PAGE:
Whether hunting is morally wrong is a different question from whether the saboteurs have a right to disrupt it. The first is more difficult to answer than the second. Most rational defences of fox-hunting can be brushed aside: that foxes have to be culled, that hunting provides jobs, keeps the countryside open, fosters respect for nature, or whatever. There may be truth in all these points, but the reality is that people hunt because they enjoy it: they enjoy the social rituals, the companionship and the excitement of the chase, which arouses the part of human nature that is still a hunting animal.
Civilised societies try to curb and divert this hunter and killer. Curbs are provided by legislation; outlets by sport and other competitive activities. As a result, areas in which cruelty is permitted have shrunk over the centuries. What was regarded as normal entertainment by the ancient Romans now arouses revulsion. Londoners are no longer permitted to watch public torture and execution.
Cruelty to animals has also been curtailed as respect for animal rights has grown. Yet we continue to eat animals, experiment on them and keep them in appalling conditions. There is no consensus on what is acceptable and what is not. Many people feel it is worse to keep animals in factory farms than to chase them across fields on horseback. Factory farms deny animals their nature. Fox-hunting, although cruel, is 'natural' in the sense that hunting and killing are everyday normality in the animal world.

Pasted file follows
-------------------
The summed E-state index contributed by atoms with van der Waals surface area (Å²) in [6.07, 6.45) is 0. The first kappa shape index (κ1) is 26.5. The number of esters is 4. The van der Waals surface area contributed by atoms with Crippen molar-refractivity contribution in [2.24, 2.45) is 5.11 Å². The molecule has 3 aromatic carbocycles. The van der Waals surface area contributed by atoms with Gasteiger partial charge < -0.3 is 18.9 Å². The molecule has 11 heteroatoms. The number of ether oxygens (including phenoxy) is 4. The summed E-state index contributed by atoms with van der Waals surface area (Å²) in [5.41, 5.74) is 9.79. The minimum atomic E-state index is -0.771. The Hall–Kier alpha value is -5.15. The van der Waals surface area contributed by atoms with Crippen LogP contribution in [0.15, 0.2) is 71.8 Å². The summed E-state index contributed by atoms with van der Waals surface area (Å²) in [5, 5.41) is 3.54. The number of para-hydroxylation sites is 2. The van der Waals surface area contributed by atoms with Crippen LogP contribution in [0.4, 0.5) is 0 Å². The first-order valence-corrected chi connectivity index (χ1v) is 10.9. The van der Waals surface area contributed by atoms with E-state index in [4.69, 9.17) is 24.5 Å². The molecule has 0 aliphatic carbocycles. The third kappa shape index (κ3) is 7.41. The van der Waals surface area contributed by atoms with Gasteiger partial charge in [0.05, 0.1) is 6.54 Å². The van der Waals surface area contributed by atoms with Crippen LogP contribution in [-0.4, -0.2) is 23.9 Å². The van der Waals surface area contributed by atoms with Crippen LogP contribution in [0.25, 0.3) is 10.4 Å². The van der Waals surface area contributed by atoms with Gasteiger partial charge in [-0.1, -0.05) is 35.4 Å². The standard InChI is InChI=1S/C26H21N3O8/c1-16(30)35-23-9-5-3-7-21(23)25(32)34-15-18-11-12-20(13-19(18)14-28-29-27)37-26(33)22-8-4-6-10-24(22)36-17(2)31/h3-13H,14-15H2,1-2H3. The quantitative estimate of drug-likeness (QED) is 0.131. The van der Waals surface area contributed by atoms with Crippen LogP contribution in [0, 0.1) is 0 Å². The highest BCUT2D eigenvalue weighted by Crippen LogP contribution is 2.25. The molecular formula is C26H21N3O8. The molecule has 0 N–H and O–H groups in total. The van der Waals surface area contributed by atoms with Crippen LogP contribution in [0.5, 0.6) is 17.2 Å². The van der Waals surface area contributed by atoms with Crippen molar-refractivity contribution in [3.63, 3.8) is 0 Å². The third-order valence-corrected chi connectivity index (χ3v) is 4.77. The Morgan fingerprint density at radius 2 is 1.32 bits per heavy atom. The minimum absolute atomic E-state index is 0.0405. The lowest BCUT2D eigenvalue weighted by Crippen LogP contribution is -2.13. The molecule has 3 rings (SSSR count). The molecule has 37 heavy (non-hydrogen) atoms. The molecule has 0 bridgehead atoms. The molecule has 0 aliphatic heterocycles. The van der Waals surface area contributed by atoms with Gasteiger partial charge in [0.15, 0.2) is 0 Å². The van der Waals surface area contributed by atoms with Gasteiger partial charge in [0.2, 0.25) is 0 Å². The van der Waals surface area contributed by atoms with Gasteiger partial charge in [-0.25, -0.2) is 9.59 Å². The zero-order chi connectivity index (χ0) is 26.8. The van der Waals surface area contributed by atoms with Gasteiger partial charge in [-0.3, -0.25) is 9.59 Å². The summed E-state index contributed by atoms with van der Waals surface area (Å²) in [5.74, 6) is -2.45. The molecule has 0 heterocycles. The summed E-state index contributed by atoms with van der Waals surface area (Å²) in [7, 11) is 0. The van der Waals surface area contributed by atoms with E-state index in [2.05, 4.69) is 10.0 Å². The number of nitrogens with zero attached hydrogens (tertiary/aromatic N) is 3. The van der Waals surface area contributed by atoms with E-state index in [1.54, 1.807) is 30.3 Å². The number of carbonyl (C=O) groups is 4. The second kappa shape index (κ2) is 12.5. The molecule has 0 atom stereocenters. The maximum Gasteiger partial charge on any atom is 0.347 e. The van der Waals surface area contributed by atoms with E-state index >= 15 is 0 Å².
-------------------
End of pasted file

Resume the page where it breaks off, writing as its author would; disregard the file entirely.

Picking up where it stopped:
That does not necessarily make it right for humans. Killing for pleasure remains different from killing to survive. But hunting is not so unambiguously evil that it is beyond debate. On the scale of wrongs committed by humans, it ranks low. It needs policing, but the case for banning it remains unproven. Until it dies out, as it probably will, those who do not like it have no obvious right to obstruct those who do. Saboteurs may need to acknowledge their own enjoyment factor. When they look honestly in the mirror, do they not see a hunter there, too?Reuse content